The Governor Monitor
Article excerpt: * Reward teachers who are consistently doing the toughest jobs. Alternative pay schedules highlight effective teaching practices and create incentives to improve our education system.
* Measure student progress to help identify what works in the classroom. Every child is different and looking at both growth measures and overall achievement scores provides a better picture of a student progress over time.

News Blaze
Article excerpt: In addition to encouraging young people to take an active role in their education, Governor Schwarzenegger also called on the legislature to act quickly to enact the statutory changes necessary to ensure California will be eligible and highly competitive for Race to the Top, a $4.35 billion federal competitive grant program in the American Recovery and Reinvestment Act designed to support education reform and innovation.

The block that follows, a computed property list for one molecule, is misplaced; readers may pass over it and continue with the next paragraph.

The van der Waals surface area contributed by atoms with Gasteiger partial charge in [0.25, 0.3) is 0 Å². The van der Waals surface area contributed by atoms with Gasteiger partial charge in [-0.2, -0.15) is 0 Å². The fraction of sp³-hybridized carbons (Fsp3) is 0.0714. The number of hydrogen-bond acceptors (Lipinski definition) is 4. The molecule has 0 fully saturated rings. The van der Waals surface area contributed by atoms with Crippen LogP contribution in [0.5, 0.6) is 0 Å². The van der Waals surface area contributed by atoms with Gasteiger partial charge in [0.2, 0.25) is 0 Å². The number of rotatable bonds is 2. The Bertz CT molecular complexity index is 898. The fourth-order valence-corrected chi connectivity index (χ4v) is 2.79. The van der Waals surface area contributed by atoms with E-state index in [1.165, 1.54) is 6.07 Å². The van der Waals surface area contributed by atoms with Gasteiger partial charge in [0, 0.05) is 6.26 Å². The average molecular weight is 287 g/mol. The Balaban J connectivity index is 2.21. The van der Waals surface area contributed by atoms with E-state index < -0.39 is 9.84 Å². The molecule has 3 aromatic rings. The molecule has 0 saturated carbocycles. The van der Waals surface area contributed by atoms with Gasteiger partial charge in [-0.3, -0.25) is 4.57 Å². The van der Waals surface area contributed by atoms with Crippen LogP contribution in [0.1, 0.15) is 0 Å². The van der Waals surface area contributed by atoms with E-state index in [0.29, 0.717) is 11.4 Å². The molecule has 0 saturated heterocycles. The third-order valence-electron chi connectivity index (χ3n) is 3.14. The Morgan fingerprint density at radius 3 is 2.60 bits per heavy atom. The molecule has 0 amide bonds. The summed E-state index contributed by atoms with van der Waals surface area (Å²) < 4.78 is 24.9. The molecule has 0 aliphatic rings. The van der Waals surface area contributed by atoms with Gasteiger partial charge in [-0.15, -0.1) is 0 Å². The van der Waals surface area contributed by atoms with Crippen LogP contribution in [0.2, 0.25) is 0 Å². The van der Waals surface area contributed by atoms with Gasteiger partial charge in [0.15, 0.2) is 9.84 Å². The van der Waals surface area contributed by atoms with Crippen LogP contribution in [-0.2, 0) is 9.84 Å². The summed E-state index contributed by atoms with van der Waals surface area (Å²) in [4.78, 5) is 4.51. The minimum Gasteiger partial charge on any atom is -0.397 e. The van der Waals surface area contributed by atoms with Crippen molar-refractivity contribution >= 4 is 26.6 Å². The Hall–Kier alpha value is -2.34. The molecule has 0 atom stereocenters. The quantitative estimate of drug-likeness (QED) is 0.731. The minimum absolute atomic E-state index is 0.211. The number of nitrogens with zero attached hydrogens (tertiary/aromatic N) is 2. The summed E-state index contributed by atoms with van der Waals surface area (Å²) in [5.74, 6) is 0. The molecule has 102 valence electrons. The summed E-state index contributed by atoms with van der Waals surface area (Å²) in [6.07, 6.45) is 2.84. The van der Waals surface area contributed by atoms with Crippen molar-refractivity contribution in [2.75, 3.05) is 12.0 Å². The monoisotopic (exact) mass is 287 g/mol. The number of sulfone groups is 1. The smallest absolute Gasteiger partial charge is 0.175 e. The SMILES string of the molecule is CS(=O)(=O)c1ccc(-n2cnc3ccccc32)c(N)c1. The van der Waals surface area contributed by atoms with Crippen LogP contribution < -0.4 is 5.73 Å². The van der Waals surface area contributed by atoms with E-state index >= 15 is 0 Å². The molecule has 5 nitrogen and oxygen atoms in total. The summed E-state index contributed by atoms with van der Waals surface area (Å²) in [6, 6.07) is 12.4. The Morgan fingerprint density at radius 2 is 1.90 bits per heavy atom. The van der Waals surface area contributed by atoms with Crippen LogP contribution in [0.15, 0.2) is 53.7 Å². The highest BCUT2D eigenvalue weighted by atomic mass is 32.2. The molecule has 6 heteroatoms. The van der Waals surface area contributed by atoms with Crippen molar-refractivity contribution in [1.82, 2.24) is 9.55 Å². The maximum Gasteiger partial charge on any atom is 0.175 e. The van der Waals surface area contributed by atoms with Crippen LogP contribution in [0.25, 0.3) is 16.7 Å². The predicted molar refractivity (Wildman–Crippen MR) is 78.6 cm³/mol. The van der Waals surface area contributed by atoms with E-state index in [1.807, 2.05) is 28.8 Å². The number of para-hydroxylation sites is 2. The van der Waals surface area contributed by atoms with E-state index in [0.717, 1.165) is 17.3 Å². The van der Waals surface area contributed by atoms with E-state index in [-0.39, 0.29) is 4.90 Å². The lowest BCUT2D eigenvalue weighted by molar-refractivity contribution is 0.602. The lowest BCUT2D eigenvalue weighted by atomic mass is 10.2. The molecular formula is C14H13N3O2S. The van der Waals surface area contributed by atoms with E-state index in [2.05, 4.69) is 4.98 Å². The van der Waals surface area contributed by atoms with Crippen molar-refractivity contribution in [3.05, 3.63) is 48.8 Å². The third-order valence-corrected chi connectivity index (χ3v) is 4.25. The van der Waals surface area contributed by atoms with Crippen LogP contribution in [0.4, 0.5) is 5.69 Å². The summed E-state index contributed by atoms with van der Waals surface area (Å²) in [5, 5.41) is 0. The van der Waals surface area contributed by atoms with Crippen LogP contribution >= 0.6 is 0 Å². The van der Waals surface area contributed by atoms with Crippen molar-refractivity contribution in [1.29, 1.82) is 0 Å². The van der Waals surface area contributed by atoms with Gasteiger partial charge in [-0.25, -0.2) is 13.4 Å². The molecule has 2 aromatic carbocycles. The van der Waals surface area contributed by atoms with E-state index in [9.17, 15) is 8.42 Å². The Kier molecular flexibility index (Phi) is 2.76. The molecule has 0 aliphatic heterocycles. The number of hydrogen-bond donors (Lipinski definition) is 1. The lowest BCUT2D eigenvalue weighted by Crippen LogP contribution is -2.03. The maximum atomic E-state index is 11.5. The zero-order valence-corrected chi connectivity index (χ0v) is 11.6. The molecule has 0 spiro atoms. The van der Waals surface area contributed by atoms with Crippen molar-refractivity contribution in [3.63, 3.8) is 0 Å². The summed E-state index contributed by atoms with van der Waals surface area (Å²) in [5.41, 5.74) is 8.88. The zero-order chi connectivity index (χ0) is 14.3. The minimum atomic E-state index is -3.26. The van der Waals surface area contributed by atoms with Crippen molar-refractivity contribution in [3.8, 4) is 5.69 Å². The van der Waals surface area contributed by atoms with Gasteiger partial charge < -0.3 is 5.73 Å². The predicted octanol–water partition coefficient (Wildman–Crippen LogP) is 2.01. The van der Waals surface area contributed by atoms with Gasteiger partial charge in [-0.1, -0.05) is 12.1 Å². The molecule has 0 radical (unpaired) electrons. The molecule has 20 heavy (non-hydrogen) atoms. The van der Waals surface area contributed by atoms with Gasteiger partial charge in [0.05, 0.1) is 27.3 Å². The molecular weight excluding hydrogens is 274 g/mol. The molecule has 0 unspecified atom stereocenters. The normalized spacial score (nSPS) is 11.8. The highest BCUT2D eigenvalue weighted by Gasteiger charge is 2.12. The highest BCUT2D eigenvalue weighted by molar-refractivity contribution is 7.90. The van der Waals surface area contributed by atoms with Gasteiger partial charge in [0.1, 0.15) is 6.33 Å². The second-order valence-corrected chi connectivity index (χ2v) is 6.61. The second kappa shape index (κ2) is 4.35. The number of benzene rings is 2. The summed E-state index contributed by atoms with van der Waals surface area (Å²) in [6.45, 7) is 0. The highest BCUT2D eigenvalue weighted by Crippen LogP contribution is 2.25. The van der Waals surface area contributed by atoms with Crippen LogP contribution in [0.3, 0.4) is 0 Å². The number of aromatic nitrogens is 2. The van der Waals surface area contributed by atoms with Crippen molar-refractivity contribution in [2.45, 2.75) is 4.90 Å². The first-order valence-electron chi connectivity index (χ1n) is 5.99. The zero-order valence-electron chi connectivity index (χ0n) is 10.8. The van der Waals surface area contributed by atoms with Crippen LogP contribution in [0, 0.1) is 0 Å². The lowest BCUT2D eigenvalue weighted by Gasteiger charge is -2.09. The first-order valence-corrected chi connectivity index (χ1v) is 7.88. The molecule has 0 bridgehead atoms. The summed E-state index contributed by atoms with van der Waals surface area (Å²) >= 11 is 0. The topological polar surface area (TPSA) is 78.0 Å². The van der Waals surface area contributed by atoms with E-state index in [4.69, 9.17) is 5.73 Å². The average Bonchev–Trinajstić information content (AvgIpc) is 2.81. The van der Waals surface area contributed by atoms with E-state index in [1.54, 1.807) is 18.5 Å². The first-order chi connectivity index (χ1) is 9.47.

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Written by scusdobserver

September 4, 2009 at 3:18 pm

Corporate "School Reform" comes to Sacramento Thursday

Secretary of Education Arne Duncan visits Sacramento this Thursday, September 3 to headline Kevin Johnson’s Education Summit.

Following last week’s release of Johnson’s white paper, which supposedly “aligns with Secretary of Education Duncan’s plan for national reform“, Duncan will be sharing his plan this Thursday at the Tsakopoulos Library Galleria at 5:00 p.m.

Before attending this Thursday’s corporate love-fest, The Observer urges you to listen to Bruce Dixon’s commentary at The Black Agenda Report.

Excerpt:
Despite a decade of hard sell by right wing think tanks, foundations, and big media, the American people have not bought the corporate version of school reform. Most people just don’t believe public schools should be privatized or militarized, or operated by business people like businesses instead of by educators, parents and communities in the interests of children, parents and communities, like the best schools always have been run. And most educators doubt that high stakes testing improves educational outcomes in any meaningful way.

Written by scusdobserver

August 31, 2009 at 9:59 pm